Reflections on Scripture, Spiritual Growth, and Personal Transformation
Thursday, February 3, 2011
The Jesus Creed
Morning Reading - Exodus 31-33
Evening Reading - Matthew 22:23-46
In today's reading from Matthew, we hear Jesus conversing with the Pharisees regarding the "greatest commandment." Jesus responds to the inquiry of the Pharisees by quoting two passages from the Old Testament:
"Hear, O Israel, the Lord our God, the Lord is one. You shall love the Lord your God with all your heart and with all your soul and with all your mind."
"You shall love your neighbor as yourself."
Every good first century Jew would have been familiar with both of these passages of scripture, but they would not have necessarily linked them together. The first passage from Deuteronomy was known as the shema, which is the Hebrew word for "hear" or "listen." This was the central passage of scripture that affirmed the covenant relationship between Israel and God; it affirmed their commitment to monotheism in the midst of a world dominated by polotheism. The shema was to be recited daily as part of the Jewish practice of prayer.
Yet Jesus surprisingly ammends this central belief of Judaism by adding the commandment to love our neighbors as ourselves. This combined statement is what New Testament scholar Scot McKnight calls the "Jesus Creed." As McKnight observes, "for Jesus, love of God and love of others is the core. Love, a term almost indefinable, is unconditional regard for a person that prompts and shapes behaviors in order to help that person to become what God desires. Love, when working properly, is both emotion and will, affection and action." If we look at the teaching of Jesus, we find that this combined commandment (love God and love others) is a central theme that provides the foundation for a life of continual spiritual formation.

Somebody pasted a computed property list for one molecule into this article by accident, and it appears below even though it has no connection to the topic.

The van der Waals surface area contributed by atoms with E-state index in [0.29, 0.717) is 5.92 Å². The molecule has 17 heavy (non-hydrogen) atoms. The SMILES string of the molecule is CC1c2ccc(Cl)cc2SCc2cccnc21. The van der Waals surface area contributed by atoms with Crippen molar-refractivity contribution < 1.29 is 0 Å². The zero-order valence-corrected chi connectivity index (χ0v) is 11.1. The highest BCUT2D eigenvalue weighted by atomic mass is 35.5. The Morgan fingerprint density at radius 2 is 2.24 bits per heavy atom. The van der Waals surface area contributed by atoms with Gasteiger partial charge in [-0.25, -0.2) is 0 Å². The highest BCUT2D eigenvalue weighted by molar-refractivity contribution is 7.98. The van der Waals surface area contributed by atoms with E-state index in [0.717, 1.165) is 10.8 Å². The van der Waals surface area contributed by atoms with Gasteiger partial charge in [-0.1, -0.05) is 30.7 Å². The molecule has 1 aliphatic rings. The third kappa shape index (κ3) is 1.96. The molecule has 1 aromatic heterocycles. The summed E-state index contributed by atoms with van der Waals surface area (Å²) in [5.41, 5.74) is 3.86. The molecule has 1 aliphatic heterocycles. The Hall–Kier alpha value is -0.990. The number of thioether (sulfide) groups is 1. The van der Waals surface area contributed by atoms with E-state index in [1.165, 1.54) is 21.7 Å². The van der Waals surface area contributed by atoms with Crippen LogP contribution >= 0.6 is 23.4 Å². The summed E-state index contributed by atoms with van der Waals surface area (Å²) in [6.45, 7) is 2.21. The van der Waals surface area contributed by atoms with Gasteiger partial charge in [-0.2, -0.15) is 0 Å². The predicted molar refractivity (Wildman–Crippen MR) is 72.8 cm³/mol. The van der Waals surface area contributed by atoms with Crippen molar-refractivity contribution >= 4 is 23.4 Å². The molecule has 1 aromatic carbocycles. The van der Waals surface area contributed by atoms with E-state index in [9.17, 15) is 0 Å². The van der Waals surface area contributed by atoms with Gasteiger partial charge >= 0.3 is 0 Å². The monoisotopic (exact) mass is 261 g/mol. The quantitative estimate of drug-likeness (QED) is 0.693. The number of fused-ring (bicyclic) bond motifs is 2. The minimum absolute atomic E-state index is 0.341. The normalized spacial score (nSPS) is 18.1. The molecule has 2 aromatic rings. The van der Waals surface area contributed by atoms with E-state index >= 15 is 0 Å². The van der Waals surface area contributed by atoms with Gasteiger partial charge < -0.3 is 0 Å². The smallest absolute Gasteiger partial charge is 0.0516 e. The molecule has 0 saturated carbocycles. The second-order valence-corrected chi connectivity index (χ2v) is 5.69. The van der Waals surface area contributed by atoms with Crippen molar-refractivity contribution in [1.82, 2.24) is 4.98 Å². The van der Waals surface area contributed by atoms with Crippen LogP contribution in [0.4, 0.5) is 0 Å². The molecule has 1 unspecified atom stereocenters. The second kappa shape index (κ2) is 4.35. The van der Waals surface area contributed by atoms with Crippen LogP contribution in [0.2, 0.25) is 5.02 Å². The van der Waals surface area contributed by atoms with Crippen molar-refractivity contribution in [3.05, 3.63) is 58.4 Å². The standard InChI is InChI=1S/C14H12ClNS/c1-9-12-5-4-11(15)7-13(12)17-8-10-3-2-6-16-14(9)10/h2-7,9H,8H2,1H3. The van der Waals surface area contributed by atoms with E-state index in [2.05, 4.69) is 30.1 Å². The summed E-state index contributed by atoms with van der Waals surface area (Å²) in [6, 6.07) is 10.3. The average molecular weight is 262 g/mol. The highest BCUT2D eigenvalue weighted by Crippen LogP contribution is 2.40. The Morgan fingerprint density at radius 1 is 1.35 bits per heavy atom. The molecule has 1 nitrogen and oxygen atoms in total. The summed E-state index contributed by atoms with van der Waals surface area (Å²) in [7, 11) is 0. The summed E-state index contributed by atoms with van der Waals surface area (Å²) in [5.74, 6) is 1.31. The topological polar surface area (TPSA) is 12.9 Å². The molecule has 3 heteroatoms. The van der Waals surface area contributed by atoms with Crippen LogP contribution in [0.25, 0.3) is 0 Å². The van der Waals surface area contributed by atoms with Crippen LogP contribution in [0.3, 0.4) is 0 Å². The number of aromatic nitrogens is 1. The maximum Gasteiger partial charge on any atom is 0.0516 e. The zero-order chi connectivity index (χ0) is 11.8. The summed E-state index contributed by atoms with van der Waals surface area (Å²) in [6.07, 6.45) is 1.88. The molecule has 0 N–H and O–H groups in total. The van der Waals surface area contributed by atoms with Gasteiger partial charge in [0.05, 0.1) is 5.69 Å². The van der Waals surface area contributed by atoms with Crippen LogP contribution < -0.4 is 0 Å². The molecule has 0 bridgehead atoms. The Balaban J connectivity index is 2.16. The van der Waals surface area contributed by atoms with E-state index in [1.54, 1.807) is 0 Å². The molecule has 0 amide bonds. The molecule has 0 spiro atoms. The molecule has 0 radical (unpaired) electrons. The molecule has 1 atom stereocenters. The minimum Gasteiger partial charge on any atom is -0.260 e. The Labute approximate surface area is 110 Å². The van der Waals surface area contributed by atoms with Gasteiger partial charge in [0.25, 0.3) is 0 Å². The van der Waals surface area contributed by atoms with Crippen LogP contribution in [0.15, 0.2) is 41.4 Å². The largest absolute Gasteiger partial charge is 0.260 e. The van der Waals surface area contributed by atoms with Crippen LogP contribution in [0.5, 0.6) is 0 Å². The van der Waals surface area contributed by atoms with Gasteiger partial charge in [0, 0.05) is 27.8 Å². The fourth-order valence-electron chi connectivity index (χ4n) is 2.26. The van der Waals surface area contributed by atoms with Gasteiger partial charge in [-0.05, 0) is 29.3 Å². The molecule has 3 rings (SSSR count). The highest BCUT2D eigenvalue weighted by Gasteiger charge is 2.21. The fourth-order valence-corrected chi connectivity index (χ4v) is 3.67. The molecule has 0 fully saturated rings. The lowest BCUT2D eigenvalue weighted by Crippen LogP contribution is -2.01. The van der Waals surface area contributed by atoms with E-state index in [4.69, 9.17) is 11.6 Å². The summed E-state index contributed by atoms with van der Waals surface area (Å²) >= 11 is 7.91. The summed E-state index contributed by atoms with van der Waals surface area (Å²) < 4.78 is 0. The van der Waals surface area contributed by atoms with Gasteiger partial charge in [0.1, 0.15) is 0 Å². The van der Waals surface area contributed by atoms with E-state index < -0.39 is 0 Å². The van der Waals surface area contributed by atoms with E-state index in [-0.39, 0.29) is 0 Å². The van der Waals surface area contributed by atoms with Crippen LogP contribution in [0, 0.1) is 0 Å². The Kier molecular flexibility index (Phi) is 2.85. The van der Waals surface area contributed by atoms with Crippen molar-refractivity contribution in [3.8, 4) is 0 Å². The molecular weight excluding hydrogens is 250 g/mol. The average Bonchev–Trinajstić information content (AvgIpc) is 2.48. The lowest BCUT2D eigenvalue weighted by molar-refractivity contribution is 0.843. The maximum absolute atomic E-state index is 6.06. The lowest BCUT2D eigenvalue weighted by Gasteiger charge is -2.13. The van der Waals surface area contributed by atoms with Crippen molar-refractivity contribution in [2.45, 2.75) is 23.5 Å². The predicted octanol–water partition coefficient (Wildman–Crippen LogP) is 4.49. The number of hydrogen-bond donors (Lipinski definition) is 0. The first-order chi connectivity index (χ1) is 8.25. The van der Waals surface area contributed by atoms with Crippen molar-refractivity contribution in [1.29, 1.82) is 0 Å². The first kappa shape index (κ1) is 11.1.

As we will discover at the end of Matthew's gospel, the Great Commandment to love God and others will compel us to live out the Great Commission to go into the world and make disciples. It is the power of love that motivates us in our missional work.